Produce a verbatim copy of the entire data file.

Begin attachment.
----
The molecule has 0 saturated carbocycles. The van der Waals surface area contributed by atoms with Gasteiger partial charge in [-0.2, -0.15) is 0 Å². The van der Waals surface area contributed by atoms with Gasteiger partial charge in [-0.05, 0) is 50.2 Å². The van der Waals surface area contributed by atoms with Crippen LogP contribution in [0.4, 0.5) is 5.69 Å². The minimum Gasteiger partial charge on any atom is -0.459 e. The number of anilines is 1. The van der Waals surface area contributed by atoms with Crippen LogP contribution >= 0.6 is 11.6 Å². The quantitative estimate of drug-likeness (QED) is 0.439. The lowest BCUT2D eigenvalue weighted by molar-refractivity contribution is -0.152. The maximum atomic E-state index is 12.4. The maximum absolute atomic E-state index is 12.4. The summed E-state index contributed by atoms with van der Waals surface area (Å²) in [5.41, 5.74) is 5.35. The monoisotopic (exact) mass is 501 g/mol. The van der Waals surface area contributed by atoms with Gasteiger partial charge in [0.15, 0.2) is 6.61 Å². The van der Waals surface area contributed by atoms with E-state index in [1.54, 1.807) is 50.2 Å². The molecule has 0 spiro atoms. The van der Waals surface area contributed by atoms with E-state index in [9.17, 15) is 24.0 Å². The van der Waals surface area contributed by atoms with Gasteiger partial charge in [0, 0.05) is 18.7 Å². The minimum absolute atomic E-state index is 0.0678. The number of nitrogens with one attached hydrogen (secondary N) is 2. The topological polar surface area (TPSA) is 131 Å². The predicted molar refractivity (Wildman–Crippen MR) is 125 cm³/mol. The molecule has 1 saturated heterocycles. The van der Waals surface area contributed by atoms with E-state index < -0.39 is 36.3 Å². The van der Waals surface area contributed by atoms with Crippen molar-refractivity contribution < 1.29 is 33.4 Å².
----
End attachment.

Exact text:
The molecule has 0 saturated carbocycles. The van der Waals surface area contributed by atoms with Gasteiger partial charge in [-0.2, -0.15) is 0 Å². The van der Waals surface area contributed by atoms with Gasteiger partial charge in [-0.05, 0) is 50.2 Å². The van der Waals surface area contributed by atoms with Crippen LogP contribution in [0.4, 0.5) is 5.69 Å². The minimum Gasteiger partial charge on any atom is -0.459 e. The number of anilines is 1. The van der Waals surface area contributed by atoms with Crippen LogP contribution >= 0.6 is 11.6 Å². The quantitative estimate of drug-likeness (QED) is 0.439. The lowest BCUT2D eigenvalue weighted by molar-refractivity contribution is -0.152. The maximum atomic E-state index is 12.4. The maximum absolute atomic E-state index is 12.4. The summed E-state index contributed by atoms with van der Waals surface area (Å²) in [5.41, 5.74) is 5.35. The monoisotopic (exact) mass is 501 g/mol. The van der Waals surface area contributed by atoms with Gasteiger partial charge in [0.15, 0.2) is 6.61 Å². The van der Waals surface area contributed by atoms with E-state index in [1.54, 1.807) is 50.2 Å². The molecule has 0 spiro atoms. The van der Waals surface area contributed by atoms with E-state index in [9.17, 15) is 24.0 Å². The van der Waals surface area contributed by atoms with Gasteiger partial charge in [0, 0.05) is 18.7 Å². The minimum absolute atomic E-state index is 0.0678. The number of nitrogens with one attached hydrogen (secondary N) is 2. The topological polar surface area (TPSA) is 131 Å². The predicted molar refractivity (Wildman–Crippen MR) is 125 cm³/mol. The molecule has 1 saturated heterocycles. The van der Waals surface area contributed by atoms with E-state index < -0.39 is 36.3 Å². The van der Waals surface area contributed by atoms with Crippen molar-refractivity contribution < 1.29 is 33.4 Å².